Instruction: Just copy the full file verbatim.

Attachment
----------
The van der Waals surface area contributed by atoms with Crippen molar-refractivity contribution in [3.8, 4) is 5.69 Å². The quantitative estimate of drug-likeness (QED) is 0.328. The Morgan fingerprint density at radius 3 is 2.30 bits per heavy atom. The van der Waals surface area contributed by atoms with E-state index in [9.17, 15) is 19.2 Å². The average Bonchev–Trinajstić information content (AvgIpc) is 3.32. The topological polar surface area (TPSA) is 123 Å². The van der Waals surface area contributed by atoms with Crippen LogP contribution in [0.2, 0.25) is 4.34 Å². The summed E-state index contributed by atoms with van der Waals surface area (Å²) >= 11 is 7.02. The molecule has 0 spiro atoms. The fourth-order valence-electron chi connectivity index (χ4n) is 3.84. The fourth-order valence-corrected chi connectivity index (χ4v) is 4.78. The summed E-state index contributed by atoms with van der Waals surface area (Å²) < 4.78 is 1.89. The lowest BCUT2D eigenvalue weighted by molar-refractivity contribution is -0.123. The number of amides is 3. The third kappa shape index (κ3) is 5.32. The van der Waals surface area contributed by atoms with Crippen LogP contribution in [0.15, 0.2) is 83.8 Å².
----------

The van der Waals surface area contributed by atoms with Crippen molar-refractivity contribution in [3.8, 4) is 5.69 Å². The quantitative estimate of drug-likeness (QED) is 0.328. The Morgan fingerprint density at radius 3 is 2.30 bits per heavy atom. The van der Waals surface area contributed by atoms with E-state index in [9.17, 15) is 19.2 Å². The average Bonchev–Trinajstić information content (AvgIpc) is 3.32. The topological polar surface area (TPSA) is 123 Å². The van der Waals surface area contributed by atoms with Crippen LogP contribution in [0.2, 0.25) is 4.34 Å². The summed E-state index contributed by atoms with van der Waals surface area (Å²) >= 11 is 7.02. The molecule has 0 spiro atoms. The fourth-order valence-electron chi connectivity index (χ4n) is 3.84. The fourth-order valence-corrected chi connectivity index (χ4v) is 4.78. The summed E-state index contributed by atoms with van der Waals surface area (Å²) < 4.78 is 1.89. The lowest BCUT2D eigenvalue weighted by molar-refractivity contribution is -0.123. The number of amides is 3. The third kappa shape index (κ3) is 5.32. The van der Waals surface area contributed by atoms with Crippen LogP contribution in [0.15, 0.2) is 83.8 Å².